North Pacific Fisheries Management Council: Oct 2-11

 Photo Credit: Fish Watch

Photo Credit: Fish Watch

The North Pacific Fisheries Management Council Meets for the 236th Plenary Session October 2nd through October 11th in Anchorage.  In a nutshell, some of the main issues thought to be important to the Deep Sea Fishermen’s Union relate to Observers and Abundance Based Management (ABM). 

Regarding the Observer matter, it is our sense that Washington State, under the leadership of Councilmember Bill Tweidt, will move to fix address serious and lingering salmon and groundfish tendering issues. Last week, the OAC recommended, with consensus, to have Pollock and Salmon sampled whether landed shoreside or by a tendered. The OAC also recommend looking at a definition for catcher vessels delivering to tenders to be subject to logging into the observer program after each delivery or to analyze after a certain level of deliveries were made. We remain hopeful that the Council will follow the lead of the OAC.
On the ABM front, we continue to push for workable options to be developed at the October Council meeting. We remain concerned that the Council’s current range of 50% over the current Cap and 50% under actually puts 2/3 of the potential options at levels greater than what is occurring now and this is wholly unacceptable.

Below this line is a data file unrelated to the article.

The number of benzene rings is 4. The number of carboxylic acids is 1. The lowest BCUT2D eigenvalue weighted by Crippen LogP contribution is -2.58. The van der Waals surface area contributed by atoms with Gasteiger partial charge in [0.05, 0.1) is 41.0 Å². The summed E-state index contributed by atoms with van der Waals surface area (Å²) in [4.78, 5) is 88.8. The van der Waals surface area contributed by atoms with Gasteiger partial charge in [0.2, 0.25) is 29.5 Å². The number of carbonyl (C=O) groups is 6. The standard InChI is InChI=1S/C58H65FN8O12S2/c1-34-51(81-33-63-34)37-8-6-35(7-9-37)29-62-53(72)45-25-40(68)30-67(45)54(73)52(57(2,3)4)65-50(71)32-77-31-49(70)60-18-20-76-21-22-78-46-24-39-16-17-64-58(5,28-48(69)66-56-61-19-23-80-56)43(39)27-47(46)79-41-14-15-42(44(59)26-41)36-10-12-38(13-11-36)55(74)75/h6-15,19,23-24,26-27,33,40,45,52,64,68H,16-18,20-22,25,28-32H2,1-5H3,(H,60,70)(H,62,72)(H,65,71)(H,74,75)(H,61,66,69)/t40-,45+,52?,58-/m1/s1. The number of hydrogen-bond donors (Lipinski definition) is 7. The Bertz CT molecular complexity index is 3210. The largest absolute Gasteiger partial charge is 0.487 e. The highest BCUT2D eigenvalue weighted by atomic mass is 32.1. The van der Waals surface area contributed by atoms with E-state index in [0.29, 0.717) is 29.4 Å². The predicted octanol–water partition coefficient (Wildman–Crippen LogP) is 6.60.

James J. Johnson
Executive Director
Deep Sea Fishermen’s Union of the Pacific

Alaska moves to expand permit access for young fishermen

Submitted by Jan Standaert

Written by Laine Welch April 24, 2017

Numerous studies over the past decade have highlighted Alaska’s “graying of the fleet” (the average age of permit holders is 50), and the lack of opportunities for younger people to launch a career in commercial fishing.

State data show that between 1975 and 2014, more than 2,300 limited entry permits (nearly 28 percent) migrated away from Alaska’s rural fishing communities to non-residents.

A new measure gaining steam in the Alaska legislature aims to reverse that trend by creating fisheries trusts in which communities could buy permits and lease them to fishermen who otherwise could not afford them.

“It’s good to recognize the problem, but it’s even better to try and do something about it,” said Representative Jonathan Kreiss-Tomkins (D-Sitka) sponsor of the legislation (HB 188).